Lesson Objective
The lesson is aligned to the Common Core State Standards for Mathematics – 6.RP.3.b Ratios and Proportional Relationships – Solve unit rate problems including those involving unit pricing and constant speed.
Materials Required
Calculator
Lesson Procedure
Using unit rate to solve real world and mathematical problems.
To solve unit rate problems, a teacher organized a one-minute contest for the students in her class. The challenges in the contest are foot tapping, eye blinking and finger snapping.
- During the foot tapping challenge, Alice tapped her foot 30 times in 15 seconds. At this rate, how many times could Alice tap her foot in 1 minute (60 seconds)? At what rate was Alice tapping her foot (taps per second)?
- Peter tapped his foot 48 times in 30 seconds. At this rate, how many times could Peter tap his foot in 1 minute (60 seconds)? At what rate was Peter tapping his foot (taps per second)?
- During the eye blinking challenge, Sandra blinked her eyes 12 times in 10 seconds. At this rate, how many times could Sandra blink her eyes in 1 minute (60 seconds)? At what rate was Sandra blinking her eyes (blinks per second)?
- James blinked his eyes 18 times in 20 seconds. At this rate, how many times could James blink his eyes in 1 minute (60 seconds)? At what rate was James blinking his eyes (blinks per second)?
Answers
- Alice could tap her foot 120 times in 1 minute (60 seconds). A rate of 2 taps per second and can be written as 2:1.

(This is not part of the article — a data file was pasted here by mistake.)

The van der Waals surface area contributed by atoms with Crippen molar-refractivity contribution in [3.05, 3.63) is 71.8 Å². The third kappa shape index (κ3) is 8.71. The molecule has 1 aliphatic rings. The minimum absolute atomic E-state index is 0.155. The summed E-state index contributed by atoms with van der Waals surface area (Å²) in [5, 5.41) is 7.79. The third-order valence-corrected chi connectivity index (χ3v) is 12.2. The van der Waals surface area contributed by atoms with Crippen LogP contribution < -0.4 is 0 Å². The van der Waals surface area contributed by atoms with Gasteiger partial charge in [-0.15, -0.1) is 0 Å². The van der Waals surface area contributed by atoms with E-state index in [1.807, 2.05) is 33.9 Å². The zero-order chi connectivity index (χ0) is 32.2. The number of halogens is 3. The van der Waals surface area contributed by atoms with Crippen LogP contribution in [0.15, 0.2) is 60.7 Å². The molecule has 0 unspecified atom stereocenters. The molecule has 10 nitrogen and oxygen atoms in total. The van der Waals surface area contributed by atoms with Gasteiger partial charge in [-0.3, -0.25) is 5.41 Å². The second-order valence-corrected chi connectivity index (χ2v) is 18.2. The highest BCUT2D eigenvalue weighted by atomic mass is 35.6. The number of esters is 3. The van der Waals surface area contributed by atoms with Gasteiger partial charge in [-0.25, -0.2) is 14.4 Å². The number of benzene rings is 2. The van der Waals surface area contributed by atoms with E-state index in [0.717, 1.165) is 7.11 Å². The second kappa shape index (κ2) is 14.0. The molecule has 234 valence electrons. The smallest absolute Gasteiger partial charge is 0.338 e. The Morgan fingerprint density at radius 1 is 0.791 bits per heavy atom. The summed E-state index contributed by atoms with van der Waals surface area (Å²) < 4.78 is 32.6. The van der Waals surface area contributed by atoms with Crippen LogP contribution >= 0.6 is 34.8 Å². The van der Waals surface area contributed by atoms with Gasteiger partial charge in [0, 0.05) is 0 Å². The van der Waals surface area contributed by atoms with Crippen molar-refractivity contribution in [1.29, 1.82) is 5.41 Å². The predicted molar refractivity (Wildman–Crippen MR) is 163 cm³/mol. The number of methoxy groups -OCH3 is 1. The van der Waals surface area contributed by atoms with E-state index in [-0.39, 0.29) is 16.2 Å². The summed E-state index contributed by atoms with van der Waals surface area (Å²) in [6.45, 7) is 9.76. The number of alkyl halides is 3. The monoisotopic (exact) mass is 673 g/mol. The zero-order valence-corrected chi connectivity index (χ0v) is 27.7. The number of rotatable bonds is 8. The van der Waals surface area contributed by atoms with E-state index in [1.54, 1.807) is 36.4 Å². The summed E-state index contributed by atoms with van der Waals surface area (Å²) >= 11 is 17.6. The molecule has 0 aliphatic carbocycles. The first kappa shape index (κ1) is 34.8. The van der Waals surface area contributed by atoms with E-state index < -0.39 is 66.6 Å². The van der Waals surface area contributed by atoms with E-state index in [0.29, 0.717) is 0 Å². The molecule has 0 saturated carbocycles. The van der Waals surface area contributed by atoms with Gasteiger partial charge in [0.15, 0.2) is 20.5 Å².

- Peter could tap his foot 96 times in 1 minute (60 seconds). A rate of 1.6 taps per second and can be written as 1.6:1.
- Sandra could blink her eyes 72 times in 1 minute (60 seconds). A rate of 1.2 blinks per second can be written as 1.2:1.
- James could blink his eyes 54 times in 1 minute (60 seconds). A rate of 0.9 blinks per second and can be written as 0.9:1.
Individual or Group Work
Join the contest with a group of friends. Count the number of times each of you can snap your fingers in 10 seconds. Complete the table by recording your name in the first column and in the second column the number of times each of you snapped your fingers in 10 seconds. In the third column of the table show, at that rate, how many times you could snap your fingers in 1 minute and the rate written as snaps:second.
Solve the Unit Rate Problems
- 3 pounds of peaches cost $6. How many pounds of peaches could be bought for $24?
- 2 cantaloupes cost $5. How much would 6 cantaloupes cost?
- 1 pound of tomatoes cost $2.99. How much would 4 pounds cost?
- 2 watermelons cost $8. How many watermelons could be bought for $16?
- A 2-pound container of blueberries cost $5.00. At that rate, what would be the cost of a 1-pound container of blueberries?
- 10 mangos cost $10. What is the unit cost for the mangos?
- A 16-ounce container of strawberries cost $3.20. What is the unit cost for 1 ounce of strawberries?
- A pineapple cost $2.99. How much would 3 pineapples cost?
Answers
- 12 pounds of peaches
- $15
- $11.96
- 4 watermelons
- $2.50
- $1
- $0.20
- $8.97
Concluding Statement
Students should be able to solve unit rate problems including those involving constant speed and unit pricing.
This post is part of the series: Ratios, Rates and Percentages
- Using the Language of Ratio
- Using the Language of Rate
- Using Ratio and Rate
- Solving Unit Rate Problems
- Solving Problems Using Percent
- Converting Measurement Units